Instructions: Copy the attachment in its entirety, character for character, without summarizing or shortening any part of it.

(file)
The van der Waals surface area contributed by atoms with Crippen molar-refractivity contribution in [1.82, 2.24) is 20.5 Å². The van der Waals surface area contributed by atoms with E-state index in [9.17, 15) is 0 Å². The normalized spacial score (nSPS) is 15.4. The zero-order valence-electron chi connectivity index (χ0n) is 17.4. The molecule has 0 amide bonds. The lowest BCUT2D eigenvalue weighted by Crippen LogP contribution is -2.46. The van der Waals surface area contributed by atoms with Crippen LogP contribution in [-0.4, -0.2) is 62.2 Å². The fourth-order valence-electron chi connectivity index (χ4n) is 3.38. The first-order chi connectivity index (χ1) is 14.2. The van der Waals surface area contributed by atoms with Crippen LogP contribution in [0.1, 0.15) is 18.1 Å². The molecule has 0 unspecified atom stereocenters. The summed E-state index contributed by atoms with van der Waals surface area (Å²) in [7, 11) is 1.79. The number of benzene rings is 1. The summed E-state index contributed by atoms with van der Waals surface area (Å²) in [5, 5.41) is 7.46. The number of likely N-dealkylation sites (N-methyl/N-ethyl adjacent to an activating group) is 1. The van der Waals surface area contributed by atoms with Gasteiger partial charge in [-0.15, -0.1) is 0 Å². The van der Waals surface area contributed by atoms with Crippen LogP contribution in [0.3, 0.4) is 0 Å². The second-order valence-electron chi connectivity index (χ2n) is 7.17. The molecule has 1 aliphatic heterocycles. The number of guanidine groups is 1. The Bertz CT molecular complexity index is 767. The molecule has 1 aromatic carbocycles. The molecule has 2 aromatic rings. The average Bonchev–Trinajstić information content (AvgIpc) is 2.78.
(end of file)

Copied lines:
The van der Waals surface area contributed by atoms with Crippen molar-refractivity contribution in [1.82, 2.24) is 20.5 Å². The van der Waals surface area contributed by atoms with E-state index in [9.17, 15) is 0 Å². The normalized spacial score (nSPS) is 15.4. The zero-order valence-electron chi connectivity index (χ0n) is 17.4. The molecule has 0 amide bonds. The lowest BCUT2D eigenvalue weighted by Crippen LogP contribution is -2.46. The van der Waals surface area contributed by atoms with Crippen LogP contribution in [-0.4, -0.2) is 62.2 Å². The fourth-order valence-electron chi connectivity index (χ4n) is 3.38. The first-order chi connectivity index (χ1) is 14.2. The van der Waals surface area contributed by atoms with Crippen LogP contribution in [0.1, 0.15) is 18.1 Å². The molecule has 0 unspecified atom stereocenters. The summed E-state index contributed by atoms with van der Waals surface area (Å²) in [7, 11) is 1.79. The number of benzene rings is 1. The summed E-state index contributed by atoms with van der Waals surface area (Å²) in [5, 5.41) is 7.46. The number of likely N-dealkylation sites (N-methyl/N-ethyl adjacent to an activating group) is 1. The van der Waals surface area contributed by atoms with Gasteiger partial charge in [-0.15, -0.1) is 0 Å². The van der Waals surface area contributed by atoms with Crippen LogP contribution in [0.3, 0.4) is 0 Å². The second-order valence-electron chi connectivity index (χ2n) is 7.17. The molecule has 1 aliphatic heterocycles. The number of guanidine groups is 1. The Bertz CT molecular complexity index is 767. The molecule has 1 aromatic carbocycles. The molecule has 2 aromatic rings. The average Bonchev–Trinajstić information content (AvgIpc) is 2.78.